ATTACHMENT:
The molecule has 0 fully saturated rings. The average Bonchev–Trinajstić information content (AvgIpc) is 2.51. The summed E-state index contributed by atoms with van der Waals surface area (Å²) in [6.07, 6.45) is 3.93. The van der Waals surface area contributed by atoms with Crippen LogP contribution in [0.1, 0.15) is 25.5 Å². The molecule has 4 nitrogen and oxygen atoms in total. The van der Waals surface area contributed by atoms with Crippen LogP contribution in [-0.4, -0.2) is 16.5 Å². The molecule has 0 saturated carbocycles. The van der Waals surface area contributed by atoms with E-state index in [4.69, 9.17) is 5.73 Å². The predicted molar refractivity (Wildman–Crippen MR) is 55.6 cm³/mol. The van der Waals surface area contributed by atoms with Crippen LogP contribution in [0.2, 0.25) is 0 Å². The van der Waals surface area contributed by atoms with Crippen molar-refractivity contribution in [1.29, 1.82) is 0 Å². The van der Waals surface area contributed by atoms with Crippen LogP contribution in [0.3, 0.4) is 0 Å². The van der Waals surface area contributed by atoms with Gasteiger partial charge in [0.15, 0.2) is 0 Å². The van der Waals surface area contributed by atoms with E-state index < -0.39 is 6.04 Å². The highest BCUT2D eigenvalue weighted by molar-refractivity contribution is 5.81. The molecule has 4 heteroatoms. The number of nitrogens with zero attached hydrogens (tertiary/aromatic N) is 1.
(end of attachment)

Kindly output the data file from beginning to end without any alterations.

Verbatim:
The molecule has 0 fully saturated rings. The average Bonchev–Trinajstić information content (AvgIpc) is 2.51. The summed E-state index contributed by atoms with van der Waals surface area (Å²) in [6.07, 6.45) is 3.93. The van der Waals surface area contributed by atoms with Crippen LogP contribution in [0.1, 0.15) is 25.5 Å². The molecule has 4 nitrogen and oxygen atoms in total. The van der Waals surface area contributed by atoms with Crippen LogP contribution in [-0.4, -0.2) is 16.5 Å². The molecule has 0 saturated carbocycles. The van der Waals surface area contributed by atoms with E-state index in [4.69, 9.17) is 5.73 Å². The predicted molar refractivity (Wildman–Crippen MR) is 55.6 cm³/mol. The van der Waals surface area contributed by atoms with Crippen LogP contribution in [0.2, 0.25) is 0 Å². The van der Waals surface area contributed by atoms with Crippen molar-refractivity contribution in [1.29, 1.82) is 0 Å². The van der Waals surface area contributed by atoms with Crippen LogP contribution in [0.3, 0.4) is 0 Å². The van der Waals surface area contributed by atoms with Gasteiger partial charge in [0.15, 0.2) is 0 Å². The van der Waals surface area contributed by atoms with E-state index < -0.39 is 6.04 Å². The highest BCUT2D eigenvalue weighted by molar-refractivity contribution is 5.81. The molecule has 4 heteroatoms. The number of nitrogens with zero attached hydrogens (tertiary/aromatic N) is 1.